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George BOWERS, Appellant, v. Oliver WIMBERLY and Werner Enterprise, Inc., Appellees.
On June 17, 1993, at approximately 4:00 a.m., a truck driven by defendant Wimberly and owned by defendant Werner Enterprises, Inc. crashed into a toll booth on the H.E. Bailey Turnpike, where plaintiff was working inside. When questioned by the Oklahoma Highway Patrol trooper at the scene of the accident, defendant Wimberly stated that he must have fallen asleep and the trooper duly recorded in his accident report: “Driver stated he was driving 55 mph and must have fallen asleep.” The trooper issued a citation to the defendant driver for “careless driving on turnpike.”
Plaintiff filed suit in district court alleging negligence on the part of defendants that resulted in injuries to the plaintiff. The defendants' answer asserted affirmative defenses of contributory negligence, unavoidable accident and sudden emergency. The defendants moved for summary judgment, attaching an affidavit from Dr. Robert C. Love that stated that defendant had suffered a stroke, as well as an affidavit from the highway patrol trooper.
Dr. Love's affidavit states that he treated the defendant Oliver Wimberly at Comanche County hospital “after he had an accident, when he collided with a toll booth.” The affidavit states that Wimberly was admitted on June 18, 1993 and discharged on June 23, 1993. Dr. Love stated his medical opinion that Mr. Wimberly suffered an acute cerebral infarction “precipitating” the truck accident. Dr. Love stated that in his opinion there was no way for Mr. Wimberly to have anticipated the stroke and that strokes of this nature are unexpected and “not foreseeable.” The affidavit states, “Essentially there was a sudden unexpected collapse of a blood vessel that caused Mr. Wimberly to lose consciousness and thereby lose control of his vehicle.” The affidavit stated that there was nothing in Mr. Wimberly's medical history to prevent him from driving a vehicle on the date of this accident. Finally, the doctor's affidavit concluded that there was no reason for Mr. Wimberly to have expected this stroke and sudden loss of consciousness and that “it was strictly unforeseeable and not within the control of Mr. Wimberly.”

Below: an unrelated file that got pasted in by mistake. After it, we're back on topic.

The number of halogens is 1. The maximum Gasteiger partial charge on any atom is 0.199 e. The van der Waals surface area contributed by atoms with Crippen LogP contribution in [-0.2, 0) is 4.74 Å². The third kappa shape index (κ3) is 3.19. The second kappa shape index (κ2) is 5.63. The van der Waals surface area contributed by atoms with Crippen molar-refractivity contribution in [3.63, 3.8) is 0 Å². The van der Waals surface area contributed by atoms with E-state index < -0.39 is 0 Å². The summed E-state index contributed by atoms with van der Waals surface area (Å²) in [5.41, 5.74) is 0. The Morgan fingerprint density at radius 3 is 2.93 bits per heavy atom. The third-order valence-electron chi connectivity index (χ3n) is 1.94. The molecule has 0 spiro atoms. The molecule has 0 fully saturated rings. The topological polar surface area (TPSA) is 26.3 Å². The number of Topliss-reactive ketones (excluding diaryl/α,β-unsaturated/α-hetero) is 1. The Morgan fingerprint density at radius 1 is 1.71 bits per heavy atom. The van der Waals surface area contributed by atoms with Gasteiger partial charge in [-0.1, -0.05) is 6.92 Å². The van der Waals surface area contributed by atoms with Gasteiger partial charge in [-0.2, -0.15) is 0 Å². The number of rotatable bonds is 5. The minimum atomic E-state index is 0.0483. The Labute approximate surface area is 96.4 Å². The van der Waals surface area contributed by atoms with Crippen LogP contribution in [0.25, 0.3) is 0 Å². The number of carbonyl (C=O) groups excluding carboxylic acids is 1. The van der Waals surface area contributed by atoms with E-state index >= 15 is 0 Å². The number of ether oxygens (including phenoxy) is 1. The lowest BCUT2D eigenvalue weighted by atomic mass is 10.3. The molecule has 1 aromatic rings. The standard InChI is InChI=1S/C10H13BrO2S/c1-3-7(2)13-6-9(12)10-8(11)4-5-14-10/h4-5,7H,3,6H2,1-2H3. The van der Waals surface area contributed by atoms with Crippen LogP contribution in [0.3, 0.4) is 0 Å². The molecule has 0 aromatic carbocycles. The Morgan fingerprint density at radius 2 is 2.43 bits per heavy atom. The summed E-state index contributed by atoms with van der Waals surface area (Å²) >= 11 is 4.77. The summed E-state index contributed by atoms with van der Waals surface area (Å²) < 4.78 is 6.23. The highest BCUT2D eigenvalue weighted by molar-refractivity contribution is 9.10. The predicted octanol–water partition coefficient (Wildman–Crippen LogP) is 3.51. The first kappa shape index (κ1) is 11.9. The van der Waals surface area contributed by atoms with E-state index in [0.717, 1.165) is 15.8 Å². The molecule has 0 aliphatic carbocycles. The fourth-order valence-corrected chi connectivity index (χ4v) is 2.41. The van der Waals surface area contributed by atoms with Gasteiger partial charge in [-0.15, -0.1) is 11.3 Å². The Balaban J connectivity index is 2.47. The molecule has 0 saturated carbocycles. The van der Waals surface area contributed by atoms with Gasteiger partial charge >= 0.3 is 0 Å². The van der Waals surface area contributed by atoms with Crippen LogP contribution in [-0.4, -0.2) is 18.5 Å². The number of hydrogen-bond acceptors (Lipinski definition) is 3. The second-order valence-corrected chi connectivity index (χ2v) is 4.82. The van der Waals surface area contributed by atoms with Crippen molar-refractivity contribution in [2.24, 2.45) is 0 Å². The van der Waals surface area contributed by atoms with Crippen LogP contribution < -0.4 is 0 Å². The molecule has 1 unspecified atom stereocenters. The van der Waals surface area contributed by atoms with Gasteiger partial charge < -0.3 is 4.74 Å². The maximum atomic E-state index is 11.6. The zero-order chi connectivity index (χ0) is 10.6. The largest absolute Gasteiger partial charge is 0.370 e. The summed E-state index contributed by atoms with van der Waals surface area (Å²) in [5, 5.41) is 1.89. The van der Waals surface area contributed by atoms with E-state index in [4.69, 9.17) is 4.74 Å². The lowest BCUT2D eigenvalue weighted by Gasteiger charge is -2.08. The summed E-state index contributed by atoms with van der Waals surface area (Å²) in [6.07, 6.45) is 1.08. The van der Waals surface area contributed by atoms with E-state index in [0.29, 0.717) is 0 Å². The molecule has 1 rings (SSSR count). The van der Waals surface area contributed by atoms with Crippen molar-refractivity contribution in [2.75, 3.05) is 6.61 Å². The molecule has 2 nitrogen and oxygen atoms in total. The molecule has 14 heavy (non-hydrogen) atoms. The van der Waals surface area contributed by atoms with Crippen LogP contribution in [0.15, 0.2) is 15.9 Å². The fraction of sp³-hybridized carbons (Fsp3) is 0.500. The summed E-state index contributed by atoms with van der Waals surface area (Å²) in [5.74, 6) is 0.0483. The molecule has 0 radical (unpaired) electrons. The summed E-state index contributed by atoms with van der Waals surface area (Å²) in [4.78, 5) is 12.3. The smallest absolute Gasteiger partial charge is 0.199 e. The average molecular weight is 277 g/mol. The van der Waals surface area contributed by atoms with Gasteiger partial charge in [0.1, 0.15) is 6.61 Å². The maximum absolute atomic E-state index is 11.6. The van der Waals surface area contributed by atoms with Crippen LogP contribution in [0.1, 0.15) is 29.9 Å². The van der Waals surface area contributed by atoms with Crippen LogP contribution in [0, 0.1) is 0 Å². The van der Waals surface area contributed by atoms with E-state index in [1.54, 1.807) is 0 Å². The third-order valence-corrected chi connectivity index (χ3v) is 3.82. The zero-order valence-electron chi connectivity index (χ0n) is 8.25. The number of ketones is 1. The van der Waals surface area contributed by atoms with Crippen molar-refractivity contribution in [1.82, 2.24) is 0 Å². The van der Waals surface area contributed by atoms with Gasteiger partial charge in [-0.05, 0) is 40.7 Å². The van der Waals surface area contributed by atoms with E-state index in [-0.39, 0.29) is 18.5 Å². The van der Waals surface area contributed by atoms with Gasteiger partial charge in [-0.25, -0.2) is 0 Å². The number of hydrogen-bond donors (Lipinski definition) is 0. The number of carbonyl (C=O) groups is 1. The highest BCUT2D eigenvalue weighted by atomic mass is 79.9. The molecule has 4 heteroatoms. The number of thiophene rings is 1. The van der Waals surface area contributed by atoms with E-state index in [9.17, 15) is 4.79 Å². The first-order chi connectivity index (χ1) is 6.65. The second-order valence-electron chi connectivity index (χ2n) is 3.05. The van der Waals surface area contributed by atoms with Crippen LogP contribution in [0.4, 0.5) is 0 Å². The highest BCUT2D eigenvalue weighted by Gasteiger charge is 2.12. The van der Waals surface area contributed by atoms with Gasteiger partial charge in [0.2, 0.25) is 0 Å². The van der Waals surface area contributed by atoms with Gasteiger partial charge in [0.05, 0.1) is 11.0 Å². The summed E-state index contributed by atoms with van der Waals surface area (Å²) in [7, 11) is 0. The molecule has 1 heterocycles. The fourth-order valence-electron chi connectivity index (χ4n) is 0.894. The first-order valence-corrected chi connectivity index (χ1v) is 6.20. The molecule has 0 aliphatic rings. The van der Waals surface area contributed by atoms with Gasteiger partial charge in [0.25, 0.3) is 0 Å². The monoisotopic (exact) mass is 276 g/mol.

The affidavit of the investigating highway patrol trooper states that he investigated the accident, that Mr. Wimberly stated that he must have fallen asleep, and that based upon that statement, the trooper issued a citation. The affidavit states further: “It was apparent to me, at the scene, that something else was wrong. It seemed to me that Mr. Wimberly had a head injury.” The affidavit states that a fellow trooper took Mr. Wimberly to the hospital in Lawton, where the treating doctor advised that Mr. Wimberly had “suffered a stroke which caused the accident.” The trooper's affidavit states that he, on his own, within a couple of weeks after the accident, had the citation dismissed. He amended his report to conclude that there was no improper action on the part of Mr. Wimberly. The trooper then gives his opinion that “the accident was unavoidable because it occurred as a result of a stroke which caused Mr. Wimberly to lose consciousness. I do not believe that Mr. Wimberly did anything wrong to cause or contribute to this accident.”